The mainspring looks straight. Now you see that the end cap is also the spring guide.
Remove the piston
That entire procedure was just to remove the end cap. It’s a lot of small steps, but each one is straightforward and not too technical. If you follow my instructions, you should be able to do the same with not just a Webley Senior, but also a Mark I and Mark II, and a Premier Mark I and II. Even the Tempest, Typhoon and Hurricane are pretty much the same, with some modern touches added for lower production costs. All Webley spring pistols are constructed in a similar way.
The next step is actually the final one. The piston has to be removed from the gun.
Looking through the cocking slot, you can see the bottom end of the piston.
I will tell you now that the piston will be tight inside your gun. There are two steps to removing the piston. Step one is to use a screwdriver through the cocking slot to push the piston out of the gun. There are many machined surfaces on the piston for the screwdriver to grab. When you get it as far as it will go you have to move to the front and place the screwdriver against other piston surfaces to completely remove the piston from the pistol. The piston is a hollow tube with all its connections to the air pistol machined around the outside, so there are several places to pry on.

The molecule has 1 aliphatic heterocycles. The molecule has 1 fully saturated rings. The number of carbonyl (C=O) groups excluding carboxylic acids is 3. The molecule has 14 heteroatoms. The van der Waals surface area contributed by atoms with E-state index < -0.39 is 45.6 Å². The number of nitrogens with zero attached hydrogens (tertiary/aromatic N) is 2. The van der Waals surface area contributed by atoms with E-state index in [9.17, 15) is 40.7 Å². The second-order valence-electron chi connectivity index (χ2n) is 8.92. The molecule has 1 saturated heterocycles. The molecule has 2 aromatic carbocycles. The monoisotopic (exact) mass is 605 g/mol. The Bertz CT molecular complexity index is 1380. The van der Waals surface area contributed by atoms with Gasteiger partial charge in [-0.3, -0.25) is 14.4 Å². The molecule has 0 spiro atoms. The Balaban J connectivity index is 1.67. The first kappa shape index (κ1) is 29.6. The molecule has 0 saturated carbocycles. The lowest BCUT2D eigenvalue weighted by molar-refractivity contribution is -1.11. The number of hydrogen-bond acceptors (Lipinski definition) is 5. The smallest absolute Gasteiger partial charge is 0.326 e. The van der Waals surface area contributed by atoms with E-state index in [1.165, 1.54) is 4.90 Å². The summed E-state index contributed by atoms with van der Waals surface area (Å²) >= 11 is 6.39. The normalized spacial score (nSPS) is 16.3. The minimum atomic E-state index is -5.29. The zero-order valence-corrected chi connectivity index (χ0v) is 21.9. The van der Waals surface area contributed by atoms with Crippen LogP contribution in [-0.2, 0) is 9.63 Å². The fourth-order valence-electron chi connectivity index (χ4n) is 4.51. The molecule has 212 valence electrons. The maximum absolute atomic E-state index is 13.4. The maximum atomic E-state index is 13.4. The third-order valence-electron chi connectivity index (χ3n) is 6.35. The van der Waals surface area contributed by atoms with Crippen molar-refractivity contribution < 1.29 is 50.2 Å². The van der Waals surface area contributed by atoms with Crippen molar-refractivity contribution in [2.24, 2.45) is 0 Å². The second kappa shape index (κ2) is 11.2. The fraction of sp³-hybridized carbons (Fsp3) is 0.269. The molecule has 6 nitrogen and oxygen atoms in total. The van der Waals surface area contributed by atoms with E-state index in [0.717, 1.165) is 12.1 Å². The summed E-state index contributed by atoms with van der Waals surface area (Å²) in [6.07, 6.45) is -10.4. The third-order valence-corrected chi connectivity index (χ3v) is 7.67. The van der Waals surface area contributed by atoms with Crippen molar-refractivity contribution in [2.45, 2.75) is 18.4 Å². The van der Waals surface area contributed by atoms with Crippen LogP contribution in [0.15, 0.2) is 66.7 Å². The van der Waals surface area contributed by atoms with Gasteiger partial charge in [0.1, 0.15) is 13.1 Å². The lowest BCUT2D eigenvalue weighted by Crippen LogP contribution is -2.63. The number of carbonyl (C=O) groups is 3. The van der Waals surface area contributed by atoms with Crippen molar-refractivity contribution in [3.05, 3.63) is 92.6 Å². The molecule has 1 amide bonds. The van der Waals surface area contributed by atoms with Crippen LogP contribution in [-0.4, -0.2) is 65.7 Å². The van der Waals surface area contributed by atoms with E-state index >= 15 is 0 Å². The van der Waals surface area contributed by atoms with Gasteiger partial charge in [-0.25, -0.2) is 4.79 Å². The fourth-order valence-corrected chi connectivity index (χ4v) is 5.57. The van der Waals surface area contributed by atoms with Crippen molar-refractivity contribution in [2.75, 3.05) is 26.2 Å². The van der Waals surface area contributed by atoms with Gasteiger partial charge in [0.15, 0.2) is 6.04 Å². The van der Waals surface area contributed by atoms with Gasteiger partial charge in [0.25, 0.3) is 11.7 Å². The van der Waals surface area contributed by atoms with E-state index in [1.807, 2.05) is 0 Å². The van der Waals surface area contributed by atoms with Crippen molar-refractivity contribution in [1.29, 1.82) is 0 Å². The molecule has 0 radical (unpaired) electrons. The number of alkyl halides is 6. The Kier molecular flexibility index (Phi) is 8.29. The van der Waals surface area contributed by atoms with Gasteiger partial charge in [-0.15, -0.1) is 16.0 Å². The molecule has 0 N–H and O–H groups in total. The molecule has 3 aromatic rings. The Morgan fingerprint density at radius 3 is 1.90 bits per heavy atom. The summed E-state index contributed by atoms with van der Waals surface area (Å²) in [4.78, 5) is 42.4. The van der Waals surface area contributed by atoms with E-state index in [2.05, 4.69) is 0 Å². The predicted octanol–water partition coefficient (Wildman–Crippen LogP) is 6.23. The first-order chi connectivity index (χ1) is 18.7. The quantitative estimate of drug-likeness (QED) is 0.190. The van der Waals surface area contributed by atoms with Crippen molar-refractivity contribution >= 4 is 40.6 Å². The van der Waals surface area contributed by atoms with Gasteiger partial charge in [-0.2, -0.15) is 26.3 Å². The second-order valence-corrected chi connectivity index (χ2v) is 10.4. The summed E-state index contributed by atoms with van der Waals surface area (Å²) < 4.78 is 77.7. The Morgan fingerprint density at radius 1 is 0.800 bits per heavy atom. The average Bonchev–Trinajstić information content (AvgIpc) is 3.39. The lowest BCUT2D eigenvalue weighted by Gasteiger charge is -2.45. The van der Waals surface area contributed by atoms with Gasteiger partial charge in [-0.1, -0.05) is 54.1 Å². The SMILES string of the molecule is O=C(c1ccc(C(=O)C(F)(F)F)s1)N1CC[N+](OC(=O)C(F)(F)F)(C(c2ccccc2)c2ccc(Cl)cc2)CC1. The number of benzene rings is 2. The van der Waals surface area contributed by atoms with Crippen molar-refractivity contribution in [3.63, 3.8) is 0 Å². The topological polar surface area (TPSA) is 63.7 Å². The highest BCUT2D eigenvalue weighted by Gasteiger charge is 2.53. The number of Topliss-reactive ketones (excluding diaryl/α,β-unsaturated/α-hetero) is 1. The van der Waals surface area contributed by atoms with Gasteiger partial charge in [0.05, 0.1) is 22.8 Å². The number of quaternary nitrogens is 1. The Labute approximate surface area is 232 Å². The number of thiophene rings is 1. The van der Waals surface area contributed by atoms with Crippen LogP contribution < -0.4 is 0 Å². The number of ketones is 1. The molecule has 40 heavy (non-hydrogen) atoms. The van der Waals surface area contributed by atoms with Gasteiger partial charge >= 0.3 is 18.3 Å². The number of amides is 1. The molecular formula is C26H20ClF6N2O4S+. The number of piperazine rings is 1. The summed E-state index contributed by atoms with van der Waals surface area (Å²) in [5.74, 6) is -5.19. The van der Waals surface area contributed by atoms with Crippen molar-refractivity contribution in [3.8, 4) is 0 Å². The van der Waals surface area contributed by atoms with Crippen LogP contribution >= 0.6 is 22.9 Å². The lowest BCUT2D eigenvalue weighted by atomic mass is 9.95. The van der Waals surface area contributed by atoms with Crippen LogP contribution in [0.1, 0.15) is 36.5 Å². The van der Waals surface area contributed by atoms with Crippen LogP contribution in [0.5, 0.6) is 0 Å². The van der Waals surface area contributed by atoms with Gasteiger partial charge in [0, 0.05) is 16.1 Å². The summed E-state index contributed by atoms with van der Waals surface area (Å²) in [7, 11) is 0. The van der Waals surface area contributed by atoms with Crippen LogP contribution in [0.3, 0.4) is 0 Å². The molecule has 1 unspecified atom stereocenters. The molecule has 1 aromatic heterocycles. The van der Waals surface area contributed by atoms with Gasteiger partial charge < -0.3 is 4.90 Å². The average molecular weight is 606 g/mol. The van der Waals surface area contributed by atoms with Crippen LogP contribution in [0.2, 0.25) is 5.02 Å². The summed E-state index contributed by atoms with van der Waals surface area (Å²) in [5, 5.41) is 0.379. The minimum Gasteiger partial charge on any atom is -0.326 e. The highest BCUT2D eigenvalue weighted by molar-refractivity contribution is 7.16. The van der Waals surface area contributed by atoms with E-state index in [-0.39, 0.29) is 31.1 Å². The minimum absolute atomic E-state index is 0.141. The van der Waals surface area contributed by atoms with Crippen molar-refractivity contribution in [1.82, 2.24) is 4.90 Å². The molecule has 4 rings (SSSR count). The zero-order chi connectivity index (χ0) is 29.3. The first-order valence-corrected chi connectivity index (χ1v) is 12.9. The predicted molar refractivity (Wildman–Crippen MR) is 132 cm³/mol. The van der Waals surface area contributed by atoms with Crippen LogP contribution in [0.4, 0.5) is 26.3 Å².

The piston will slide a little way then stop on the sear. You have to pull the trigger while sliding the piston to get it past the sear.
It does slide all the way out, and when you put it back you will lubricate the outside with lithium grease thoroughly so there will never again be a problem removing it from the pistol.
Once the piston is out, you can examine it. Note that there are circular rings at the front and rear that keep the piston aligned with the inside of the spring tube/compression chamber. Most spring-piston airgun pistons have similar design, but few are as sharp and obvious as those on the Webley piston.
You will also be able to see the piston ring when the piston is out of the gun. If it needs replacing, you should be able to see some flaw like a break or a bend. Don’t just replace it for no reason, because these things don’t wear out. The one on my pistol is at least 40 years old and I would not be surprised to learn that it’s original to the gun.